The start of the trek is at the southern entrance to the town where an imposing iron bridge (now replaced by a modern concrete one), once spanned the River Salat and was an important rallying-point for fugitives during the Occupation. At 100 metres to the right on the road to Aulus-les-Bains and opposite the service station Relais de Guzet, the route goes up to the Beauregard housing estate from where a series of woodland paths climb above the villages of Eycheil, Lacourt and Alos on to the Col de l'Artigue at 880 m. It is here that a monument has been erected to the memory of 19 year-old Louis Barrau, a passeur who was betrayed, captured and shot by the Germans. The trail then descends to the Col d'Escots at 725 m and climbs again to end the first day's walk at 766 m in the hamlet of Aunac.
Day 2 : From Aunac (766m) to La Cabane de Subéra (1,499 m). Distance : 16 km. Walking Time : 6 hours.
It is from here on that the serious walking challenge begins as one rapidly reaches the majestic scenery of the high peaks. A glimpse of paradise in good weather, a foretaste of hell in a raging storm ! After passing the gîte d'étape or hostelry of Esbints, the path rises steeply to the Col de la Core (1,395 m). From there, descend on the road for 330 m and take the path on the right which leads to the Cabane de Casabède, on and up to the Col de Soularil (1579m), then down to la Cabane de Subéra (1,499 m) where we pitch tents for the night. The following morning a second group of walkers arrive from the Col de la Core to join in for the last two days of the hike.
Day 3 : From la Cabane de Subéra (1,499 m) to the Refuge des Estagnous (2,245 m). Distance : 13 km. Walking Time 8 hours.
The ascent now becomes very much steeper and after two hours of climbing we arrive at the base of the Pic de Lampau where a plaque has been placed near the wreckage of a British Halifax bomber in memory of the seven crew members who died there when their aircraft crashed into the mountain on the 19th of July 1945. There is a short ceremony of remembrance and the climb continues over the Col de Crabérous (2,382 m) and descends to the Cabane d'Espugue (2,110 m). Then, after passing the lake or l'Étang de Cruzous, there is a stiff climb to the Col de Pécouch (2,494 m), followed by a final descent to the Refuge des Estagnous (2,245 m), where all walkers spend the night.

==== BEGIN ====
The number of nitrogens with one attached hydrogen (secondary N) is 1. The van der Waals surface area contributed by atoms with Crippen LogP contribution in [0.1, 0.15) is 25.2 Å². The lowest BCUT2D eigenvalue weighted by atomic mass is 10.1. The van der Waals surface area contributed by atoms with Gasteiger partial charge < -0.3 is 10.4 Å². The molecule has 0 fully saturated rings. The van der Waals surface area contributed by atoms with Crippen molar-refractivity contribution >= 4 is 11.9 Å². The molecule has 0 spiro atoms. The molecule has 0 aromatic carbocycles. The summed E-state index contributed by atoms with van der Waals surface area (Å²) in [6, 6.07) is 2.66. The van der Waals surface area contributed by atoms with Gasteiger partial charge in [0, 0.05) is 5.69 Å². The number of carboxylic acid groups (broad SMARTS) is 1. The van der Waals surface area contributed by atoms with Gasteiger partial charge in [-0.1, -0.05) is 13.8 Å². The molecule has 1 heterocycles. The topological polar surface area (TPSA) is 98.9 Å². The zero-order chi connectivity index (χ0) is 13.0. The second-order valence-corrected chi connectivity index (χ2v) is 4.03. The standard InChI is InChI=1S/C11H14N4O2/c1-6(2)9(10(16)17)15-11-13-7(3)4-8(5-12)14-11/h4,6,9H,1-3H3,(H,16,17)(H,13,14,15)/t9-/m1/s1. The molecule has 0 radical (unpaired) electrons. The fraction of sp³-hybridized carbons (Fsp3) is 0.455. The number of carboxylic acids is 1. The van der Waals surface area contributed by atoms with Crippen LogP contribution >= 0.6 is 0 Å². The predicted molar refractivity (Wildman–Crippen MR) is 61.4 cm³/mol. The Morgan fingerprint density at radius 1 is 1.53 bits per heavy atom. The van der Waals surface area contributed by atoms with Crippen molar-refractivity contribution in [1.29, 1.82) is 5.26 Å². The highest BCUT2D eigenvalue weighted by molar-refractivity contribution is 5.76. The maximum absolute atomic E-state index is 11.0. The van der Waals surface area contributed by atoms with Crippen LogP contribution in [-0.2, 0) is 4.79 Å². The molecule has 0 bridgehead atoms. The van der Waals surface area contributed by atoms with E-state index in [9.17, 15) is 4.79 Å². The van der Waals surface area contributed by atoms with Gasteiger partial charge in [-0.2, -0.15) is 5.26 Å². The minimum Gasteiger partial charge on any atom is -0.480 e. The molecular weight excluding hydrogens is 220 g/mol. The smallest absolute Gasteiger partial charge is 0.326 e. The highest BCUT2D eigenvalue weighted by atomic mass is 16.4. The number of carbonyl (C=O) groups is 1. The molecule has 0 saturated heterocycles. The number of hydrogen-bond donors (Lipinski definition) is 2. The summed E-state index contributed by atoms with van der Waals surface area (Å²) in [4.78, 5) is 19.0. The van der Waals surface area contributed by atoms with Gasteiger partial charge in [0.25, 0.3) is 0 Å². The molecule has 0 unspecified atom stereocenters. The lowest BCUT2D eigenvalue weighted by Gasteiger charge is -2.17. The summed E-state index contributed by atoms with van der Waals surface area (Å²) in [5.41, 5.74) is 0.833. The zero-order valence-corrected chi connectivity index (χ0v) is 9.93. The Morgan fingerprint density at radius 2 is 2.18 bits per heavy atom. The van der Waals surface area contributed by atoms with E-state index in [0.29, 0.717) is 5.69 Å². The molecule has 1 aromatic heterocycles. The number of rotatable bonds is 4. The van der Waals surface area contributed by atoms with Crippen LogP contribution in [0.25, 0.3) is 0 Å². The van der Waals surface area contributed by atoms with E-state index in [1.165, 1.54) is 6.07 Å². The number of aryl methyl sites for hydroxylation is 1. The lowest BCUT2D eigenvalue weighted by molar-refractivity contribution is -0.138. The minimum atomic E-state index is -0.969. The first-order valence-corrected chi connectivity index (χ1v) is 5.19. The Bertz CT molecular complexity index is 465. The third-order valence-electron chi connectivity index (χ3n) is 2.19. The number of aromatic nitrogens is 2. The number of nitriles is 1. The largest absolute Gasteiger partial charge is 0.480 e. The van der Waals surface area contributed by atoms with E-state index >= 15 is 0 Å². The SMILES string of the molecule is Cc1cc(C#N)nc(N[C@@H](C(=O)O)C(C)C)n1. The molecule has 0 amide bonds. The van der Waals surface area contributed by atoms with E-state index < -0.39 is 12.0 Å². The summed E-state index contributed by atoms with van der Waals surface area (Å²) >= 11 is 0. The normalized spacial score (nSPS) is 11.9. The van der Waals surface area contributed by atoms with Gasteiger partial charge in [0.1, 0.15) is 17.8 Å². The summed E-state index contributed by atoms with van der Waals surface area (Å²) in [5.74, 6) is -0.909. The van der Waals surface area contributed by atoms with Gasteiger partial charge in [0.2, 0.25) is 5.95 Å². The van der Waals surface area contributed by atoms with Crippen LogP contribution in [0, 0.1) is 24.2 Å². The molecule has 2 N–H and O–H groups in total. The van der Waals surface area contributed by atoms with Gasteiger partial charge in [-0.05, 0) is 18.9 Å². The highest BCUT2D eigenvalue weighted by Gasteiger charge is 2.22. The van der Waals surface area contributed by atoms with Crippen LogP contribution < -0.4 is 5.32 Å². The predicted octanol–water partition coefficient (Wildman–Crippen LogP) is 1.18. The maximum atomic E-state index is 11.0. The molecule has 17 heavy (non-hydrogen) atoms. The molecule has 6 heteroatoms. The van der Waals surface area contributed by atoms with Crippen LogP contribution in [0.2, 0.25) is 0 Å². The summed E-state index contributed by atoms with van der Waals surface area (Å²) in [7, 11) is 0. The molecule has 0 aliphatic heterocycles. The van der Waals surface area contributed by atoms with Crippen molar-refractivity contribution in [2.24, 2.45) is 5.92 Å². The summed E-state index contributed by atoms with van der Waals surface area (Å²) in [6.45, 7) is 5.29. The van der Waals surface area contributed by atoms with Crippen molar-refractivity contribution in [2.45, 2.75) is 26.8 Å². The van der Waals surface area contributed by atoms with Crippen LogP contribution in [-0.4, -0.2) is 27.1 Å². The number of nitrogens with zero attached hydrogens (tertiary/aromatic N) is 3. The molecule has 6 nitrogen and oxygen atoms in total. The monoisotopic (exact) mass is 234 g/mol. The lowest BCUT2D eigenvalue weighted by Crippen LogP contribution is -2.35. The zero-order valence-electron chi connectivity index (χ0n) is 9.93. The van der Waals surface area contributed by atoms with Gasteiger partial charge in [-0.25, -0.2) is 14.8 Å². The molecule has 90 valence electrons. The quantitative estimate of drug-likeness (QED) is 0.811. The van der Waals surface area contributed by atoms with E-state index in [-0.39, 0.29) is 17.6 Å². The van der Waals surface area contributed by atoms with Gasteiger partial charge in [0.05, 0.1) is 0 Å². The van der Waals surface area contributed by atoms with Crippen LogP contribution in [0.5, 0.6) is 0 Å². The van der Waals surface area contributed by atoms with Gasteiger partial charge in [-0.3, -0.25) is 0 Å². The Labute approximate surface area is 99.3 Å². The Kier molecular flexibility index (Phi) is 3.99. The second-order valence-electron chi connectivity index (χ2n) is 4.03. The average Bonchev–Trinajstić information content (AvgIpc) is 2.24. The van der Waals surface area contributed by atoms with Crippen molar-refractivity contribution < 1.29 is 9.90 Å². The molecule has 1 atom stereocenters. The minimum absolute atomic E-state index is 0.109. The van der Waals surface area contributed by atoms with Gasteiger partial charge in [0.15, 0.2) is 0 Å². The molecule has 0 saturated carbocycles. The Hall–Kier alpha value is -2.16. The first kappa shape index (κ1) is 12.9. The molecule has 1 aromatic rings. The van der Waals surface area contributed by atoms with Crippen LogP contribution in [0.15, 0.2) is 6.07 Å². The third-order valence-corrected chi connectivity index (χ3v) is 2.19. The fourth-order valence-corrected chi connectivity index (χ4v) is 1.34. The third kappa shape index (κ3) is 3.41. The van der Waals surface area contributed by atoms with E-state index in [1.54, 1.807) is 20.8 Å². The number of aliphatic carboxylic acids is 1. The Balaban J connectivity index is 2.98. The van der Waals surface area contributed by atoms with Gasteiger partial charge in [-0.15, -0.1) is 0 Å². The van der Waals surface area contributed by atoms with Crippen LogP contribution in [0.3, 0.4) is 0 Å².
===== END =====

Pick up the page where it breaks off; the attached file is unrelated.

Second stage : from the Refuge des Estagnous (2245 m) to Esterri d'Àneu
Day 4 : From the Refuge des Estagnous (2,245 m) to Alos d'Asil (1,200 m). Distance : 20 km. Walking Time : 7 hours.
From this refuge which saved hundreds of lives during the war and has now been completely rebuilt after many years of neglect, we descend at first to l'Étang Rond (the Round Lake 1,929 m), then climb very steeply up to l'Étang Long (the Long Lake 2,125 m). The Spanish frontier is reached after a slow, arduous climb to the Col de Claouère at 2,500 m. This is followed by a steep descent into Spain to reach the River Noguera Pallaresa where a track winds along a valley to the village of Alos d'Isil (1,200 m) and the end of this difficult route.
Within walking distance is the village of Esterri d'Àneu, not far from the prison in Sort which for so many was the final destination after their long and perilous crossing.